Saturday, March 27, 2010

40k: Number of Troops

I recently read a very interesting article at BoLS. Though it is about how many troops to take in 40k, i think it is germaine to any other game systems as well.
In Annihilation, Troops are just another unit that can become a kill point by dying and generate kill points for killing other units. In most cases, Troops choices are less effective at killing and as easy or easier to kill than similar Elite, Heavy, and Fast Attack units. This is obviously an overgeneralization, but it matches the game design and is more accurate than inaccurate as a general rule. So in Annihilation, fewer Troops choices are better for most armies. The exceptions include Chaos Space Marines Cult Troops - Khorne Berserkers are very killy, Plague Marines are among the most durable, Noise Marines produce significant Dakka, and Thousand Sons have great antipersonnel fire and are the best unit to take Demolisher cannon hits on. Dark Eldar should generally take a maximum number of Troops, as they are a bargain for their killing power. Imperial Guard can go with a large number of Troops, especially if they have a Platoon that collapses into a Commissariat Blob. Yes, you can mount the platoon squads in Chimeras, but blobbing 30+ in Annihilation makes the unit essentially nonviable as a kill point for most armies.

In Capture and Control, most armies really only need two scoring units, as there are only two possible objectives. Reserving a unit to hold your own objective at the end of the game and sending another towards the enemy objective (often obliquely – no sense trying to hold an objective against counter attacks for 3 turns) is generally a good default behavior. If you are Eldar, you need at least two units assigned to each job, as Wave Serpents break down at the most inconvenient times, and walking Eldar Troops aren’t known for their durability. Guardsmen need more units for defense (and possibly offense, but Guard should focus on eliminating all enemy scoring units and/or contesting the far objective, in most cases) – I like 3 units in the area to hold my home objective, and I tend to devote the rest of my Guard force to immobilizing and then eliminating enemy contesting and capturing units. Space Marines often do well to Combat Squad a couple of units for home defense, working on the premise that killing two units is harder than killing one.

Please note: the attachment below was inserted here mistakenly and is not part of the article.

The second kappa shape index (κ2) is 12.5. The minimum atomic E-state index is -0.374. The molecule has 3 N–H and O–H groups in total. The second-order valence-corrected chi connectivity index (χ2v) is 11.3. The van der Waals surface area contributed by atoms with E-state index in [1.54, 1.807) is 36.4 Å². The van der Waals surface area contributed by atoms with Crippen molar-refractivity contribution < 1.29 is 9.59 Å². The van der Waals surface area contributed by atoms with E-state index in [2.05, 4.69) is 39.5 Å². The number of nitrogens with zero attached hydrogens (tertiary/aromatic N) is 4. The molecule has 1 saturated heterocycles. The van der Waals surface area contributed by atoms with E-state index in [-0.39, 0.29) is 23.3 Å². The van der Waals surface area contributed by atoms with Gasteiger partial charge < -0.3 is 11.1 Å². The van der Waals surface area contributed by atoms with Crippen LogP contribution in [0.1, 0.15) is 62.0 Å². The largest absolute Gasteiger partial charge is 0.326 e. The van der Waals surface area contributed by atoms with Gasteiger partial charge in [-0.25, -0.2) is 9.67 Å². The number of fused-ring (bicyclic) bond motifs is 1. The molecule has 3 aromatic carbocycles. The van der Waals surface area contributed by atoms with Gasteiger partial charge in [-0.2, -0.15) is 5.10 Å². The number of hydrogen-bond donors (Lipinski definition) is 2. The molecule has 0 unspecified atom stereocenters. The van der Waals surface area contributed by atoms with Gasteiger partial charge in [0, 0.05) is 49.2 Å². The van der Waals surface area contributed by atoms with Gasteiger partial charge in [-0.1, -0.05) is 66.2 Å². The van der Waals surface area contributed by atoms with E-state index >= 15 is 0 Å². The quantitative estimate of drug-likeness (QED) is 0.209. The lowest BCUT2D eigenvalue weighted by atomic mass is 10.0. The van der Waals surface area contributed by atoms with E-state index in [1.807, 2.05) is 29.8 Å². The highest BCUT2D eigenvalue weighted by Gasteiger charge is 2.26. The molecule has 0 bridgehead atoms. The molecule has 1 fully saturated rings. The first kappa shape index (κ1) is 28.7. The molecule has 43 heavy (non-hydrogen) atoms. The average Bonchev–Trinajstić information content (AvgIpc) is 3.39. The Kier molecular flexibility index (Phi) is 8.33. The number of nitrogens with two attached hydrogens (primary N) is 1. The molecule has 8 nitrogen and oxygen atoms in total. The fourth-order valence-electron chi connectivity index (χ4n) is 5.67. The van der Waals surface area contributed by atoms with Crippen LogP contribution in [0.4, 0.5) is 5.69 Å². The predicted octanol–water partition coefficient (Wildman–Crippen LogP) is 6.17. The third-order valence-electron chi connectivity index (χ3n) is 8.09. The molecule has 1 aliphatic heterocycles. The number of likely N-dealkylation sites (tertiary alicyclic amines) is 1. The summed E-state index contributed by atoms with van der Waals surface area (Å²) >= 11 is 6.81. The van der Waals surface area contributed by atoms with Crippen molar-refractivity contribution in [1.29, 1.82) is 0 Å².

Seize Ground can have up to 5 objectives – so obviously you need at least 5 scoring units, right? No, not at all. In almost no cases should you be able to take more than 3 objectives – your opponent has to be really asleep for you to get to 4, and if you’re looking at 5 objectives, just go ahead and go for Wipeout instead.
Seize Ground is the mission designed for Space Marines. Combat squads mean that 6 scoring units are very likely for most Space Marine players, and each unit essentially has to be destroyed totally to be stopped. Eldar also love Seize Ground; mobility is really all they have going for them, so having a lot of objectives to hope to tank shock a Wave Serpent of Dire Avengers onto is a very good thing.


From the articles I take away the following concepts.
1. You don't need to contest all objectives, just the majority of them. If there are five objectives, you need to take 3 to win.
2. Troop choices need to be protected. They need to survive till the end of the game. There are several ways to do so. Firstly shield them in terrains. Secondly take either large units that are hard to reduce to less than half, or make them particularly resilient.
3. One to two troop choice should be mobile, held in "reserve" until toward the end of the game when they can rush forward and take an objective.
4. This means minimum of 3 troops and maximum of 4 troops.
5. Other force selections, whether it be HQ, elites, fast, or heavies should be taken to attack, and they really should focus their attacks on enemy troops as much as they can.